From neonics to parasites, pollinators are under assault. New methods of farming to preserve biodiversity may be needed
Of all the environmental issues we face, the fate of our bees seems to have resonated most with the public. In the UK visitors to the Royal Botanic Gardens Kew are getting a dramatic insight into the importance of bees when they step inside a multi-sensory 17-metre high aluminium behive installation, which converts the vibrations emanating from a nearby bee colony into sound and LED light.
It’s not just honeybees that are causing concern - many wild bee populations are threatened; some have already disappeared.
Their decline raises serious questions about the sustainability of our agricultural systems and means we face some difficult - even moral - choices about how our food is produced.
Bees really do seem to be up against it: parasites, like the varroa mite, habitat loss, climate change and a relatively new type of chemical insecticide are all implicated in their decline. But separating out the various potential factors is difficult, and poses a challenge to policy makers.
Concern first focused on the blood-sucking varroa mite, which has spread from the east, right across the world - with the exception of Australia. The European honeybee is particularly vulnerable, as it lacks any natural defences. There are chemical treatments, but some beekeepers are trying to breed varroa-resistant bees. Indeed there are colonies in Sweden and France that have survived untreated and seem to have developed a resistance to the killer viruses that come with the varroa mite.
Swiss researchers who monitor winter losses across bee colonies in 29 countries say they find the varroa mite “almost everywhere” they see colony losses. But their surveys show big variations in bee decline across different geographic regions of Europe from year to year. Last winter, beekeepers lost 11.9% of their colonies. The data are still being analysed but cold weather across parts of the continent may have had some impact, with Ireland and Northern Ireland particularly hard hit.
Habitat is key: if bees don’t have enough food in summer, they can’t survive the winter. The UK, for example, has lost 97% of the wildflower meadows that once would have provided sustenance, and with it many of the specialised bees. Intense agriculture has created sterile landscapes.
Another factor in the mix is pesticide use. In 2013, the European Union imposed a moratorium on the use of three chemicals called neonicotinoids. These kill insect pests that feed on key crops like oilseed rape. Introduced in the 1990s, they are the commonest insecticides used across the world. Farmers frequently buy seeds coated with a neonicotinoid, which is absorbed as the plant grows. The chemical travels through the plant tissues; pests will die after eating them. But the chemicals also find their way into nectar and pollen - to be picked up by bees and other pollinators. Using coated seeds - rather than sprays (which are also banned) - means the chemical is applied whether or not there is evidence of a pest problem.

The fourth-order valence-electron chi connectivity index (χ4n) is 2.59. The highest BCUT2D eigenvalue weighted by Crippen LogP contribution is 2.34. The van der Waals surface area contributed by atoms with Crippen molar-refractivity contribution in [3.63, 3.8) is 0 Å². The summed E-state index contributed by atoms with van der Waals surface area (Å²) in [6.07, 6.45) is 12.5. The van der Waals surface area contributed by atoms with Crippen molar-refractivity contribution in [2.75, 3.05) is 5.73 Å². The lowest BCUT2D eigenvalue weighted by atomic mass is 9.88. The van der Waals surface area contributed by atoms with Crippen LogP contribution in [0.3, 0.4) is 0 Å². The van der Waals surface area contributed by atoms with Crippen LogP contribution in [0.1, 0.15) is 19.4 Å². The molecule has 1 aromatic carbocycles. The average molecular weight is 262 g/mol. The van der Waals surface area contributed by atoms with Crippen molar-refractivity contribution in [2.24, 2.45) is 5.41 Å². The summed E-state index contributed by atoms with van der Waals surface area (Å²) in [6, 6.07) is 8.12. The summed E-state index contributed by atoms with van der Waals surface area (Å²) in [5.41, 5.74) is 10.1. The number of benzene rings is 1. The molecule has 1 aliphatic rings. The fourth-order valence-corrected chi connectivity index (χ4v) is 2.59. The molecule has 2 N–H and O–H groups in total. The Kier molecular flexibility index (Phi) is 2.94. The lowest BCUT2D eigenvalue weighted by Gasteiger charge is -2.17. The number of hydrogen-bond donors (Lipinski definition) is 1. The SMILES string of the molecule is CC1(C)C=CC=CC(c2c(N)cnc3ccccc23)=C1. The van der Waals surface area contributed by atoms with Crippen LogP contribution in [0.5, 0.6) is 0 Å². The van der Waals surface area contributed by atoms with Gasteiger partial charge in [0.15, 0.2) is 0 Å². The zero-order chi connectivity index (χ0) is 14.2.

In 2014 the Canadian province of Ontario joined the EU in banning neonicotinoids. Honeybee colony losses had averaged 34% each winter for the previous 12 years and Canada’s largest province said there was enough scientific evidence to warrant a precautionary approach. Its aim is to see an 80% reduction in the number of hectares planted with neonicotinoid-treated corn and soybean seed by 2017.
Syngenta disputes the ban
The EU ban has angered many farmers, who claim crop yields are adversely affected. Insecticide manufacturers are equally unhappy. Peter Campbell, senior environmental risk assessor at Syngenta says its own studies fail to show the impacts - either in the lab or in the field - that are being reported by independent scientists in Europe. Most of the data, he says, comes from bees exposed at higher levels than would be seen in the field. And he argues money for research could have been better spent elsewhere: ‘This complete focus on neonics has not served our pollinators well, as can be seen by the fact that honeybee colony losses in Europe have not improved since the EU neonic ban.”
Much of the research so far has been done on honeybees, and involves short-term lab studies. Many have shown sub-lethal effects, which may be overlaid on environmental pressures. However, in August, the UK’s Centre for Ecology & Hydrology (CEH) published a correlation study which took 18 years’ worth of data (1994-2011) on 62 species of wild bee, and concluded that the introduction of neonicotinoids in 2002 on oilseed rape crops had harmed wild bees.